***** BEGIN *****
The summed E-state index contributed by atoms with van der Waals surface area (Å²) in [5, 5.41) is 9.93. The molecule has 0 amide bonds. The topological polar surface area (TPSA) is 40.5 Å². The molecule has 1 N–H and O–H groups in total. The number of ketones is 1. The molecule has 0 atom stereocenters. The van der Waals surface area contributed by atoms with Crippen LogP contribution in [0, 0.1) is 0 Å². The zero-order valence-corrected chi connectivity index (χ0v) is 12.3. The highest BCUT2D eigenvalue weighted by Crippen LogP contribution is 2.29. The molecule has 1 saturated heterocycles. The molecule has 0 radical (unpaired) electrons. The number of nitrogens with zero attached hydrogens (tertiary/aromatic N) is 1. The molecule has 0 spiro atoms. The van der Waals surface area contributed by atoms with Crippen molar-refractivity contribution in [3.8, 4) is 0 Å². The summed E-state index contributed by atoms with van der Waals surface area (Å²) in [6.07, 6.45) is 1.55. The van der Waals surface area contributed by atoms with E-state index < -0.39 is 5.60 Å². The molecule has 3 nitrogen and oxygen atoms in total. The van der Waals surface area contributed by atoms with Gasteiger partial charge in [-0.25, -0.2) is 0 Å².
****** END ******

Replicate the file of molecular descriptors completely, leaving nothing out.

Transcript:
The summed E-state index contributed by atoms with van der Waals surface area (Å²) in [5, 5.41) is 9.93. The molecule has 0 amide bonds. The topological polar surface area (TPSA) is 40.5 Å². The molecule has 1 N–H and O–H groups in total. The number of ketones is 1. The molecule has 0 atom stereocenters. The van der Waals surface area contributed by atoms with Crippen LogP contribution in [0, 0.1) is 0 Å². The zero-order valence-corrected chi connectivity index (χ0v) is 12.3. The highest BCUT2D eigenvalue weighted by Crippen LogP contribution is 2.29. The molecule has 1 saturated heterocycles. The molecule has 0 radical (unpaired) electrons. The number of nitrogens with zero attached hydrogens (tertiary/aromatic N) is 1. The molecule has 0 spiro atoms. The van der Waals surface area contributed by atoms with Crippen molar-refractivity contribution in [3.8, 4) is 0 Å². The summed E-state index contributed by atoms with van der Waals surface area (Å²) in [6.07, 6.45) is 1.55. The van der Waals surface area contributed by atoms with E-state index < -0.39 is 5.60 Å². The molecule has 3 nitrogen and oxygen atoms in total. The van der Waals surface area contributed by atoms with Gasteiger partial charge in [-0.25, -0.2) is 0 Å².